Overwhelming bipartisan support for reform, and the news in criminal justice this week

"I can’t think of a more positive issue to run on that has more bipartisan support…”

A new poll from Public Opinion Strategies showed overwhelming, bipartisan support for criminal justice reform, including alternatives to incarceration, fair chance hiring, expungements, bail reform, sentencing safety valves, and ending the shackling of pregnant women. In addition, 85% of respondents believe that the main goal of incarceration should be rehabilitation. Support for reforms was particularly strong among women, and pollster Robert Blizzard concluded that legislators “can be helped at the ballot box in November by voting to pass legislation incorporating these changes to the criminal justice system.”

"The only way these issues will get solved is to fight together.” 

NFL Players and owners announced the “Let’s Listen Together” campaign, which will publicize the players’ work on social and racial equality. Players Coalition leader Anquan Boldin said the collaboration should be celebrated, “as it’s the first professional league or entity that has taken the concerns of its players and put resources behind it." In the New York Times, the Philadelphia Eagles’ Malcolm Jenkins talked about balancing his work on criminal justice reform in Pennsylvania and Ohio with a season leading to next weekend’s Super Bowl.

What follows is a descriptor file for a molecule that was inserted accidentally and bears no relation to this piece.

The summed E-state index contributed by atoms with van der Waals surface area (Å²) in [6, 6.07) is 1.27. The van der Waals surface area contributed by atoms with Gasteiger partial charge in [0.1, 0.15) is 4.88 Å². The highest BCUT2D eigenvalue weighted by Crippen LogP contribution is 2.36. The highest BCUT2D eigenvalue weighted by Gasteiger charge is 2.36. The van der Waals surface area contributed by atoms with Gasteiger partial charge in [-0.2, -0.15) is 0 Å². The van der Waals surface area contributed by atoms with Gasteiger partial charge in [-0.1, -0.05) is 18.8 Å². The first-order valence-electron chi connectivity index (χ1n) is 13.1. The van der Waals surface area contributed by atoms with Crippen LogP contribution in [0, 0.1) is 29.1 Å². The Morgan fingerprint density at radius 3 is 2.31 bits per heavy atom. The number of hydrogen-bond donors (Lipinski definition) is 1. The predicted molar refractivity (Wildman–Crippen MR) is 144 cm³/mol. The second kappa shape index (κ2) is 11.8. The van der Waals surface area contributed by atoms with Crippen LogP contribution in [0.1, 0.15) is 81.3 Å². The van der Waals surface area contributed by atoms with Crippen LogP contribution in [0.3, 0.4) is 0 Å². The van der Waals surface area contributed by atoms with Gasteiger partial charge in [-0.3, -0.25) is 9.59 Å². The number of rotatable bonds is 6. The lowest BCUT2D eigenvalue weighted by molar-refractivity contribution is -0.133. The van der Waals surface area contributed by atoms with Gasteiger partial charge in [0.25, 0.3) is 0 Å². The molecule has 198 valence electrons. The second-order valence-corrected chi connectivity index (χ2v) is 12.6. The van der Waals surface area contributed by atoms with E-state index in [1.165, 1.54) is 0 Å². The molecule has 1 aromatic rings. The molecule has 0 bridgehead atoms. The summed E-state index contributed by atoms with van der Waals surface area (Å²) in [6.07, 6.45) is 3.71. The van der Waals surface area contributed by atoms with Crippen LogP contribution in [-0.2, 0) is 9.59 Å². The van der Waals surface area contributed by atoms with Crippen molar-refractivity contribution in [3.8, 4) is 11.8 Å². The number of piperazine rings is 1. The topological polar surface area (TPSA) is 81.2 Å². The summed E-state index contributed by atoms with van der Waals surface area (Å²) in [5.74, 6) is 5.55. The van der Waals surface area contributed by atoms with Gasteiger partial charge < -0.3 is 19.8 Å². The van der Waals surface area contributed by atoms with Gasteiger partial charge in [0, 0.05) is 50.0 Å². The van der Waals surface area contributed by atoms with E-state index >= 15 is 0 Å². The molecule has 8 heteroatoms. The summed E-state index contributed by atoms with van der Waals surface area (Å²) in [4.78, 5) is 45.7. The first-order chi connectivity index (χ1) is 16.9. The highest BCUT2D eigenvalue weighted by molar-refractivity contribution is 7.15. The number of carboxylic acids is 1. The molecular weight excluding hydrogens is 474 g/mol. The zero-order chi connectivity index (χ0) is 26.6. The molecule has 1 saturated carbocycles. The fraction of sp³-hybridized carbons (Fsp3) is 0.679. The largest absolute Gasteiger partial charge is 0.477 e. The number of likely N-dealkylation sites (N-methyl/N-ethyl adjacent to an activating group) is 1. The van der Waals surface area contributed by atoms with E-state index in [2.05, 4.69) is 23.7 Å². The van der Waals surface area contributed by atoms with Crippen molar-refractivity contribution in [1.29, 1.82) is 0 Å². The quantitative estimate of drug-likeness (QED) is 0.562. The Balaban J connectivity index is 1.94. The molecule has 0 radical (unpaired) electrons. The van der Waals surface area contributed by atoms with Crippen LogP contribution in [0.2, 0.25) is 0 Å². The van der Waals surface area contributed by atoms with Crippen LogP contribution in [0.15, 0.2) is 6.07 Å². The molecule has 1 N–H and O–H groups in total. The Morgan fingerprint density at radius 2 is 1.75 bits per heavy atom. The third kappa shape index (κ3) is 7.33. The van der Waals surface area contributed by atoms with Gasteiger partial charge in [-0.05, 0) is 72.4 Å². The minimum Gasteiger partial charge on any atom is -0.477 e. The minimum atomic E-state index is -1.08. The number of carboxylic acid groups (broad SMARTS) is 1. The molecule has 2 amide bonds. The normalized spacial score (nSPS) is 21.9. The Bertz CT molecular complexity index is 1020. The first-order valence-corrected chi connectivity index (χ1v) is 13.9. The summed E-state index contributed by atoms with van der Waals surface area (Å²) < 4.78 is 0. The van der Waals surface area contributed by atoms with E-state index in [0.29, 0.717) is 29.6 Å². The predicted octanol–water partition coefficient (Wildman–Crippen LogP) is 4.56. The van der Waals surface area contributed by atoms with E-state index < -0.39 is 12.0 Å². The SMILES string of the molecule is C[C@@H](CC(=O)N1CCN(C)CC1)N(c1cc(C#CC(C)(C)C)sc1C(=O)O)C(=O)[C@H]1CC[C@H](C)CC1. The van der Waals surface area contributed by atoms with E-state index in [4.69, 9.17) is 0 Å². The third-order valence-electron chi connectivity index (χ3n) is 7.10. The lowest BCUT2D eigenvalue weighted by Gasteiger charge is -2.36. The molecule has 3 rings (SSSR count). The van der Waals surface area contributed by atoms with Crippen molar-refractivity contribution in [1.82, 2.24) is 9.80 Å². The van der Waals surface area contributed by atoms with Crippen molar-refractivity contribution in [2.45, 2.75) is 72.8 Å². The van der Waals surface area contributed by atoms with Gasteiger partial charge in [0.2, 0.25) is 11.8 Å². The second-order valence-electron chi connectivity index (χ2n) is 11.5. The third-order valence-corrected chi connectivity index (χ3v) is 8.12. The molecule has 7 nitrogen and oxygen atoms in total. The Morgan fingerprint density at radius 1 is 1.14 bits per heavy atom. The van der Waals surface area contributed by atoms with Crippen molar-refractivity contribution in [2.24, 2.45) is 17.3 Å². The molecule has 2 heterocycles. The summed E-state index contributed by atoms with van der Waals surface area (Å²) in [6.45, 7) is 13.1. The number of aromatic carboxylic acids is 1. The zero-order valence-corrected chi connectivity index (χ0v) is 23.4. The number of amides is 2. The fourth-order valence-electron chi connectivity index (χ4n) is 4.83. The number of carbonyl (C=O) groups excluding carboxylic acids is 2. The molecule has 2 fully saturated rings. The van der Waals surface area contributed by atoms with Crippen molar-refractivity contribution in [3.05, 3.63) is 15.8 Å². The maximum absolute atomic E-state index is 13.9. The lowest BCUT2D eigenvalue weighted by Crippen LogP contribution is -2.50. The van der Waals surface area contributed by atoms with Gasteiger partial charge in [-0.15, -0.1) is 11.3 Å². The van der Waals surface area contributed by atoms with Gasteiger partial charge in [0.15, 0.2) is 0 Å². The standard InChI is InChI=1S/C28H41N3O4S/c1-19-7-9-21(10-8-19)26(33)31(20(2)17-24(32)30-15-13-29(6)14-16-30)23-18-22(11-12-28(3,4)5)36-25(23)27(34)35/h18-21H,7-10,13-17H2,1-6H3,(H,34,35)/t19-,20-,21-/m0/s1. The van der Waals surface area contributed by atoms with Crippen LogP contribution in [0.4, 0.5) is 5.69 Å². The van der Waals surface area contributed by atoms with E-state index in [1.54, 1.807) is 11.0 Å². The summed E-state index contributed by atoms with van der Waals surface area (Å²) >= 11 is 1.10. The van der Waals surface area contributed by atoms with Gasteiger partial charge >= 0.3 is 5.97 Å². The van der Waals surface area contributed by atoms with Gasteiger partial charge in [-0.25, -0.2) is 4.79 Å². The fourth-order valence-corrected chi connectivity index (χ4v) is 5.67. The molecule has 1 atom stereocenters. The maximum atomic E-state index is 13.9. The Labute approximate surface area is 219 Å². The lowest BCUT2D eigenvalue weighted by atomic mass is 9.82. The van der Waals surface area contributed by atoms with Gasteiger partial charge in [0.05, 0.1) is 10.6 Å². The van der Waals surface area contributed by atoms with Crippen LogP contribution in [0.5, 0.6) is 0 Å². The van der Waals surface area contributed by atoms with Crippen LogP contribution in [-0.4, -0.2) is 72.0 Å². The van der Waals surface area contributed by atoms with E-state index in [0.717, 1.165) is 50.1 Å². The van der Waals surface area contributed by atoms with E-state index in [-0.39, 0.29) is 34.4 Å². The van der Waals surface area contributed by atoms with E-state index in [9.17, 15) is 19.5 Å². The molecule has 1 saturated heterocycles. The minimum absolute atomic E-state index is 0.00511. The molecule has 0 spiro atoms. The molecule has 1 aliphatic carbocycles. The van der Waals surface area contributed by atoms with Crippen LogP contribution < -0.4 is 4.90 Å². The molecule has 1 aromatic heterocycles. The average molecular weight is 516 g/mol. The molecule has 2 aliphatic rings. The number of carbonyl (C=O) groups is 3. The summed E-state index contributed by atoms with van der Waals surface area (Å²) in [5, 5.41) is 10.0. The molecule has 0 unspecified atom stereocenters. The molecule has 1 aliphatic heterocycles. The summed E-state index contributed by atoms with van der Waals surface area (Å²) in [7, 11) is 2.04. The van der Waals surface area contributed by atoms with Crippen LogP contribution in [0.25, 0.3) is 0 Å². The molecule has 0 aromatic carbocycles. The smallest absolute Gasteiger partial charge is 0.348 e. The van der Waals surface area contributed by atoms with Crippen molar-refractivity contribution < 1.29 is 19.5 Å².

"Armed with even that one extra bit of data, a state can fight its opioid crisis in a new way."

Kentucky’s Drug Overdose Fatality Surveillance System combines death certificate information, post-mortem toxicology and prescription drug history to better understand what drugs are killing people and where. Their data showed that different parts of the state are struggling with different drugs—heroin and fentanyl in Northern Kentucky, and prescription opioids in the east—and they’re working with policymakers and law enforcement to tailor responses to local needs. 

"Civil forfeiture is an assault on America’s deeply cherished values of due process and private property rights.”

The Forfeiture Accountability and Integrity Reform (FAIR) Act, filed this week in Alabama, would protect private property rights and reform the use of civil asset forfeiture. The bill comes on the heels of a report that showed that police and prosecutors collected nearly $2.2 million under state forfeiture law in 2015. In 25% of civil forfeiture cases, criminal charges were never filed, and half of all forfeitures were completed with a default judgment. 

“With this hire, we add more firepower to the bipartisan movement to find solutions to our country’s greatest problems.”

Lauren Krisai joined the team at Justice Action Network as the new Senior Policy Analyst, focused on JAN’s expanding state work. Previously, Lauren served as the Director of Criminal Justice Reform at Reason Foundation, where she managed comprehensive state level criminal justice reform initiatives, organized events and activities, and authored and oversaw various research projects, including this feature article on Tennessee’s ‘drug-free school zones.’